Wallpaper designers, also known in the industry as stylists or colourists, produce creative ideas for wall coverings, featuring repeating designs.
The work may include designing patterns and deciding upon materials, dealing with buyers and addressing market trends.
There are three main areas of work and it is usual to specialise in one area:
Custom designed services - designers produce unique designs to meet the specific requirements of clients, sometimes working with interior designers to discuss individual patterns and colours. Wallpaper may be produced through limited, digital runs. Some designs may be block or screen printed and hand trimmed.
Collections for prestigious design houses - often created and sold in smaller volumes, usually at higher prices. Many have a distinctive quality and pattern that are recognised by buyers.
High Street collections - are readily available and affordable for the mass market. As well as producing 'own-branded' wall coverings, retailers buy in ranges each season from selected design houses.
In addition to wallpaper, designers may also produce a range of matching home items, such as soft furnishings or light fixtures. Some are also responsible for developing innovative wall covering materials, using embossed, raised or textured patterns or coating the paper to make it washable.
Wallpaper designers usually work a year ahead to ensure their designs are ready for exhibiting at trade fairs. They predict forthcoming trends by working closely with buyers and visiting exhibitions worldwide. Some designers are also responsible for buying materials for collections, the production process, budgeting, marketing and sales promotion.
After sketching ideas, wallpaper designers use computers to make samples for testing. During this process, they consider how the finished article will look, the quality and durability, and the costs to produce specific colours or finishes.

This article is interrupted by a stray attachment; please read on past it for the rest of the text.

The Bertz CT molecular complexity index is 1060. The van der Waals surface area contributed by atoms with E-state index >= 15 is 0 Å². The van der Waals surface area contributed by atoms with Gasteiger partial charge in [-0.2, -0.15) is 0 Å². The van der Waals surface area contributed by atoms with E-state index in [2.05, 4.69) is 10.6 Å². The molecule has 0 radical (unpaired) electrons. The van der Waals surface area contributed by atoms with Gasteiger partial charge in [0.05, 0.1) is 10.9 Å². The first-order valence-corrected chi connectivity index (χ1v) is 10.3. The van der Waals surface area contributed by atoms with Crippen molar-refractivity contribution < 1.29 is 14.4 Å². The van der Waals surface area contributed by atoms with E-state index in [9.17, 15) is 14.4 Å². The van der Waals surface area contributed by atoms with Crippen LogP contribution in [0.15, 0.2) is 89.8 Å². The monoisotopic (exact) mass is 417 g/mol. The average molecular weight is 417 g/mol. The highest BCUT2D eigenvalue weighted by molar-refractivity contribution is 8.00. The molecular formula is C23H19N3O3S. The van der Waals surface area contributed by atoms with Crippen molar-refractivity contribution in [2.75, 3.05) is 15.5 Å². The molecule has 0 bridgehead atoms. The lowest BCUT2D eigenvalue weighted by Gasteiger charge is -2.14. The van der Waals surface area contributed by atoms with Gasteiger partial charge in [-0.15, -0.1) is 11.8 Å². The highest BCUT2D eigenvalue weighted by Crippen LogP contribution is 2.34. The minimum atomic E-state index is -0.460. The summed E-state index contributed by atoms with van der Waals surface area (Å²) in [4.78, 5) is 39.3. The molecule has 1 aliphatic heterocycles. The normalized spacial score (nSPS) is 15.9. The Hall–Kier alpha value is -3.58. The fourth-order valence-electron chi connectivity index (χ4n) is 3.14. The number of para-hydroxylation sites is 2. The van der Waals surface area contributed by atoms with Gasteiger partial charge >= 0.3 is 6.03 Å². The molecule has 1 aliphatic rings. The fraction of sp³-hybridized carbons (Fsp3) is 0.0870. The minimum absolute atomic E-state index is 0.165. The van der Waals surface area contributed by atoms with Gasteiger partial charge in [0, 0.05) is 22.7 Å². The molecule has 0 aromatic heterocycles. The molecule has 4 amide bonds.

Designers compile their finished collections into pattern books, which are exhibited at trade and decorating fairs. The typical launch months are March and September.
Wallpaper designers usually work from 9am to 5pm, Monday to Friday. Longer hours may be required for attending trade shows, often in Europe and New York, or to meet deadlines. Self-employment or contract work is often possible. The workload for freelance staff may vary significantly between seasons.
Wallpaper designers may work alone or as part of a team. They are usually based in a studio or an office. Some time may be spent with buyers, printing manufacturers, prototype testing teams and product marketing teams.
Starting salaries for a wallpaper designer are around £15,000 to £18,000 a year. Freelance wallpaper designers usually charge per design or collection.
Wallpaper designers may work for manufacturing companies that specialise in textiles or wall coverings, or as part of an in-house design team employed by a retail chain. Some work for small, exclusive design houses. Self-employment is also a possibility, particularly in the bespoke field. Freelance designers often use agents to market their products, paying them a set percentage of their fees.
The main opportunities for employment are typically in the East Midlands, the North West, Yorkshire and London. Work placements may be possible.
This role is quite rare, although the opportunities are increasing. There are many more applicants than vacancies.